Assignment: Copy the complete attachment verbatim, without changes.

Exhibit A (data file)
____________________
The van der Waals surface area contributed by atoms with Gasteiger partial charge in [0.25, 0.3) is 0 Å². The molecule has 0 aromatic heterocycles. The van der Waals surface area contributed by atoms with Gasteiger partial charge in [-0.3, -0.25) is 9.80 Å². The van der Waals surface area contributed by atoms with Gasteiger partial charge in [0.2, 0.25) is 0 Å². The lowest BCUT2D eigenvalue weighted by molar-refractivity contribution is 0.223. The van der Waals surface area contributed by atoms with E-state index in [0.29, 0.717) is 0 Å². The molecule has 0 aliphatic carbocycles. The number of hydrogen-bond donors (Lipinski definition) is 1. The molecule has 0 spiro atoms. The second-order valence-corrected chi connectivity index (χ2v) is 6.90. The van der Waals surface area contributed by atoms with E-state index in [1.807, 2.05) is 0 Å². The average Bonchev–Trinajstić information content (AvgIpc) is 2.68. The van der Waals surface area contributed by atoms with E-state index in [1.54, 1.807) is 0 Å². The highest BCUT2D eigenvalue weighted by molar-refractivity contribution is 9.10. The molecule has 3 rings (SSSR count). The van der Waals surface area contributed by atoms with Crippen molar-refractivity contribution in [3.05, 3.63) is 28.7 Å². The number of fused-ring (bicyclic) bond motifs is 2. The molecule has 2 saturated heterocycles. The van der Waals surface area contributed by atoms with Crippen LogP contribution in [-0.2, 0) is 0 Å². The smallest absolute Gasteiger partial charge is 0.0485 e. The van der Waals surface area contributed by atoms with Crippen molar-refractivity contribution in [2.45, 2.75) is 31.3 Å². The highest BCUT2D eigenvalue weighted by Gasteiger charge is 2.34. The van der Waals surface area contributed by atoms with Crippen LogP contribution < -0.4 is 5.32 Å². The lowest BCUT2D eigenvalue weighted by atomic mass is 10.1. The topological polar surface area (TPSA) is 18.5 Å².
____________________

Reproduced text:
The van der Waals surface area contributed by atoms with Gasteiger partial charge in [0.25, 0.3) is 0 Å². The molecule has 0 aromatic heterocycles. The van der Waals surface area contributed by atoms with Gasteiger partial charge in [-0.3, -0.25) is 9.80 Å². The van der Waals surface area contributed by atoms with Gasteiger partial charge in [0.2, 0.25) is 0 Å². The lowest BCUT2D eigenvalue weighted by molar-refractivity contribution is 0.223. The van der Waals surface area contributed by atoms with E-state index in [0.29, 0.717) is 0 Å². The molecule has 0 aliphatic carbocycles. The number of hydrogen-bond donors (Lipinski definition) is 1. The molecule has 0 spiro atoms. The second-order valence-corrected chi connectivity index (χ2v) is 6.90. The van der Waals surface area contributed by atoms with E-state index in [1.807, 2.05) is 0 Å². The average Bonchev–Trinajstić information content (AvgIpc) is 2.68. The van der Waals surface area contributed by atoms with E-state index in [1.54, 1.807) is 0 Å². The highest BCUT2D eigenvalue weighted by molar-refractivity contribution is 9.10. The molecule has 3 rings (SSSR count). The van der Waals surface area contributed by atoms with Crippen molar-refractivity contribution in [3.05, 3.63) is 28.7 Å². The number of fused-ring (bicyclic) bond motifs is 2. The molecule has 2 saturated heterocycles. The van der Waals surface area contributed by atoms with Crippen LogP contribution in [-0.2, 0) is 0 Å². The smallest absolute Gasteiger partial charge is 0.0485 e. The van der Waals surface area contributed by atoms with Crippen molar-refractivity contribution in [2.45, 2.75) is 31.3 Å². The highest BCUT2D eigenvalue weighted by Gasteiger charge is 2.34. The van der Waals surface area contributed by atoms with Crippen LogP contribution < -0.4 is 5.32 Å². The lowest BCUT2D eigenvalue weighted by atomic mass is 10.1. The topological polar surface area (TPSA) is 18.5 Å².